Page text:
In downtown Houston, some may not realize there’s an intricate underground tunnel system connecting office buildings and restaurants. The tunnel, which is about 20 feet below ground level and stretches six miles, was first constructed in the 1930s. The tunnels offer a cooler way for Houstonians to explore downtown without having to walk in the heat.
When it was first built, it was used to connect two buildings owned by former governor Ross Sterling. The tunnels would go on to connect two movie theaters owned by Will Horwitz, who dubbed it, “The Uptown Theater Project.” Besides movie theaters, attendees could enjoy restaurants, shops, a penny arcade, and a German wine tavern.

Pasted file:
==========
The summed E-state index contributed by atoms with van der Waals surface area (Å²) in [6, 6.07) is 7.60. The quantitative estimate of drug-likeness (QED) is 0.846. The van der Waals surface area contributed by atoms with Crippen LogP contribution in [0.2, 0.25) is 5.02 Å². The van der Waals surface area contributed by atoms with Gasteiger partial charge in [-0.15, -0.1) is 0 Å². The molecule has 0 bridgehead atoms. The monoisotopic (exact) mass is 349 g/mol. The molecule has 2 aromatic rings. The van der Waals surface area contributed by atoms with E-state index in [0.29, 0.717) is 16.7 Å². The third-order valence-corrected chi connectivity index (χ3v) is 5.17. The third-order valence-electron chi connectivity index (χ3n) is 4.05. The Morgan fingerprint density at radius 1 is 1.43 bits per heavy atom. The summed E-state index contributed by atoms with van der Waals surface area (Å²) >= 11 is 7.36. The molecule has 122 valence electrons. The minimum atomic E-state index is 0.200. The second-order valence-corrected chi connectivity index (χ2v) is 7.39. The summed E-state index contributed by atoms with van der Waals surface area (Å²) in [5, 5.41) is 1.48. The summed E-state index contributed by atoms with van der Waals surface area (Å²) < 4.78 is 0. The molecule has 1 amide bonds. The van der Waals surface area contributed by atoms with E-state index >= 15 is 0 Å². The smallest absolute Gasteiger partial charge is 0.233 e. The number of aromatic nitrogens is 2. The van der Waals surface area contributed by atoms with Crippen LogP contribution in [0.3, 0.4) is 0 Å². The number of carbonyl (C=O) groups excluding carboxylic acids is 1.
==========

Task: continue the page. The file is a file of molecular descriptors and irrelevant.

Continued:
After Horwitz passed away, his Texan Theater was demolished and the tunnels were abandoned for many years until the 1970s. Real estate developer Gerald Hines revived the area and the tunnel system, adding 27 buildings to downtown Houston.
Don’t call them tunnel tacos. Tacos A Go Go is one of the many restaurants through which the tunnel runs. (@tacosagogo / Instagram)
Today, the tunnels remain an iconic fixture of the city and remain open Monday thru Friday from 6 a.m. to 6 p.m. You’ll find a variety of great dining options including 5411 Empanadas, Adair Downtown, Tacos A Go Go, and more. If you’re a foodie and want to go all in, check out this Astroville Food Tour that takes you through the dining spots in the tunnel system.
Here’s a map that shows you all the buildings and shops throughout the tunnel.